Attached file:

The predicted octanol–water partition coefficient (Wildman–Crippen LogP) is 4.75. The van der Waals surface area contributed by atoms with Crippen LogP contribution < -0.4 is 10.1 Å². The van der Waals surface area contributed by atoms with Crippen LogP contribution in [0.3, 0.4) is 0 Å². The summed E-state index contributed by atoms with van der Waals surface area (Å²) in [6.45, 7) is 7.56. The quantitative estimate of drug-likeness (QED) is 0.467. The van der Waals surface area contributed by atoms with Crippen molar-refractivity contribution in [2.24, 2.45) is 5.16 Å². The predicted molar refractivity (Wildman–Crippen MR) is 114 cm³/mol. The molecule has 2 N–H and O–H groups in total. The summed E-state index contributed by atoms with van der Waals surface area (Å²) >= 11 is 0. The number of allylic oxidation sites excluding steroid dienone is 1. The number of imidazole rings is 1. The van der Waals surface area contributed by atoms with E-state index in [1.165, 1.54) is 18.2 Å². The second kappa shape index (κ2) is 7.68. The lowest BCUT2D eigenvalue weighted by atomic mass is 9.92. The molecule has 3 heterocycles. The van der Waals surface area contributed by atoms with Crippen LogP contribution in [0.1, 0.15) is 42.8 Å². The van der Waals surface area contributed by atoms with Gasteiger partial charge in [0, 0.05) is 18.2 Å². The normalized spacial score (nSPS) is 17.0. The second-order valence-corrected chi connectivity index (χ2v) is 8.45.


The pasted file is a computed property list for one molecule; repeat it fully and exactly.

The predicted octanol–water partition coefficient (Wildman–Crippen LogP) is 4.75. The van der Waals surface area contributed by atoms with Crippen LogP contribution < -0.4 is 10.1 Å². The van der Waals surface area contributed by atoms with Crippen LogP contribution in [0.3, 0.4) is 0 Å². The summed E-state index contributed by atoms with van der Waals surface area (Å²) in [6.45, 7) is 7.56. The quantitative estimate of drug-likeness (QED) is 0.467. The van der Waals surface area contributed by atoms with Crippen molar-refractivity contribution in [2.24, 2.45) is 5.16 Å². The predicted molar refractivity (Wildman–Crippen MR) is 114 cm³/mol. The molecule has 2 N–H and O–H groups in total. The summed E-state index contributed by atoms with van der Waals surface area (Å²) >= 11 is 0. The number of allylic oxidation sites excluding steroid dienone is 1. The number of imidazole rings is 1. The van der Waals surface area contributed by atoms with E-state index in [1.165, 1.54) is 18.2 Å². The second kappa shape index (κ2) is 7.68. The lowest BCUT2D eigenvalue weighted by atomic mass is 9.92. The molecule has 3 heterocycles. The van der Waals surface area contributed by atoms with Crippen LogP contribution in [0.1, 0.15) is 42.8 Å². The van der Waals surface area contributed by atoms with Gasteiger partial charge in [0, 0.05) is 18.2 Å². The normalized spacial score (nSPS) is 17.0. The second-order valence-corrected chi connectivity index (χ2v) is 8.45.